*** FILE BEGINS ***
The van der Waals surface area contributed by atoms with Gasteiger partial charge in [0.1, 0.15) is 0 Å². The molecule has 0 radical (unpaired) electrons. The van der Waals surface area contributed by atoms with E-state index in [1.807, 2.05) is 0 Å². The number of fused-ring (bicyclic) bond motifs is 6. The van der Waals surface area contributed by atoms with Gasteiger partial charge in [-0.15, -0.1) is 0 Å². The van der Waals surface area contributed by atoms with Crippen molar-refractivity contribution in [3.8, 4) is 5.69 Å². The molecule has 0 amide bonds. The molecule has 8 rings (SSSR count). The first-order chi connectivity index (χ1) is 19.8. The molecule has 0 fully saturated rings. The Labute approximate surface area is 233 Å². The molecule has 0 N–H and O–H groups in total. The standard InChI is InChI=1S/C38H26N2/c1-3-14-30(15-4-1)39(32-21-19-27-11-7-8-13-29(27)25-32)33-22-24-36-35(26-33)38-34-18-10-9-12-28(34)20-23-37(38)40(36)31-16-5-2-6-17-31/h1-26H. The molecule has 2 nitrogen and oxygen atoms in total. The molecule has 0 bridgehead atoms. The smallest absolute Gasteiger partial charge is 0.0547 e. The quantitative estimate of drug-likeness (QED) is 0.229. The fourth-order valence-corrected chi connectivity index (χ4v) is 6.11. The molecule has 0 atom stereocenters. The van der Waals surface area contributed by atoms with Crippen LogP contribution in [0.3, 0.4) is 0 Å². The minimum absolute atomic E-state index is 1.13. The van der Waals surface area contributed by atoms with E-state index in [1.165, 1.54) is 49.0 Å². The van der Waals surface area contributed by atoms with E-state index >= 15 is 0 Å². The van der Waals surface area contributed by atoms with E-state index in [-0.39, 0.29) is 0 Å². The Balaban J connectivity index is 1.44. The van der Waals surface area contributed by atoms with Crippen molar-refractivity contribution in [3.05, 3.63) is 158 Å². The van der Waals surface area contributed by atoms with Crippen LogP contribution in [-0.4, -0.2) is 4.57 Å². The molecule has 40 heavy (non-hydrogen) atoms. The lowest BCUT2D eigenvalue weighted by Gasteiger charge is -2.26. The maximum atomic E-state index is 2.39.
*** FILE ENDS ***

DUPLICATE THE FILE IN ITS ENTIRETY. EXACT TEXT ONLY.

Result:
The van der Waals surface area contributed by atoms with Gasteiger partial charge in [0.1, 0.15) is 0 Å². The molecule has 0 radical (unpaired) electrons. The van der Waals surface area contributed by atoms with E-state index in [1.807, 2.05) is 0 Å². The number of fused-ring (bicyclic) bond motifs is 6. The van der Waals surface area contributed by atoms with Gasteiger partial charge in [-0.15, -0.1) is 0 Å². The van der Waals surface area contributed by atoms with Crippen molar-refractivity contribution in [3.8, 4) is 5.69 Å². The molecule has 0 amide bonds. The molecule has 8 rings (SSSR count). The first-order chi connectivity index (χ1) is 19.8. The molecule has 0 fully saturated rings. The Labute approximate surface area is 233 Å². The molecule has 0 N–H and O–H groups in total. The standard InChI is InChI=1S/C38H26N2/c1-3-14-30(15-4-1)39(32-21-19-27-11-7-8-13-29(27)25-32)33-22-24-36-35(26-33)38-34-18-10-9-12-28(34)20-23-37(38)40(36)31-16-5-2-6-17-31/h1-26H. The molecule has 2 nitrogen and oxygen atoms in total. The molecule has 0 bridgehead atoms. The smallest absolute Gasteiger partial charge is 0.0547 e. The quantitative estimate of drug-likeness (QED) is 0.229. The fourth-order valence-corrected chi connectivity index (χ4v) is 6.11. The molecule has 0 atom stereocenters. The van der Waals surface area contributed by atoms with Crippen LogP contribution in [0.3, 0.4) is 0 Å². The minimum absolute atomic E-state index is 1.13. The van der Waals surface area contributed by atoms with E-state index in [1.165, 1.54) is 49.0 Å². The van der Waals surface area contributed by atoms with E-state index >= 15 is 0 Å². The van der Waals surface area contributed by atoms with E-state index in [-0.39, 0.29) is 0 Å². The Balaban J connectivity index is 1.44. The van der Waals surface area contributed by atoms with Crippen molar-refractivity contribution in [3.05, 3.63) is 158 Å². The van der Waals surface area contributed by atoms with Crippen LogP contribution in [-0.4, -0.2) is 4.57 Å². The molecule has 40 heavy (non-hydrogen) atoms. The lowest BCUT2D eigenvalue weighted by Gasteiger charge is -2.26. The maximum atomic E-state index is 2.39.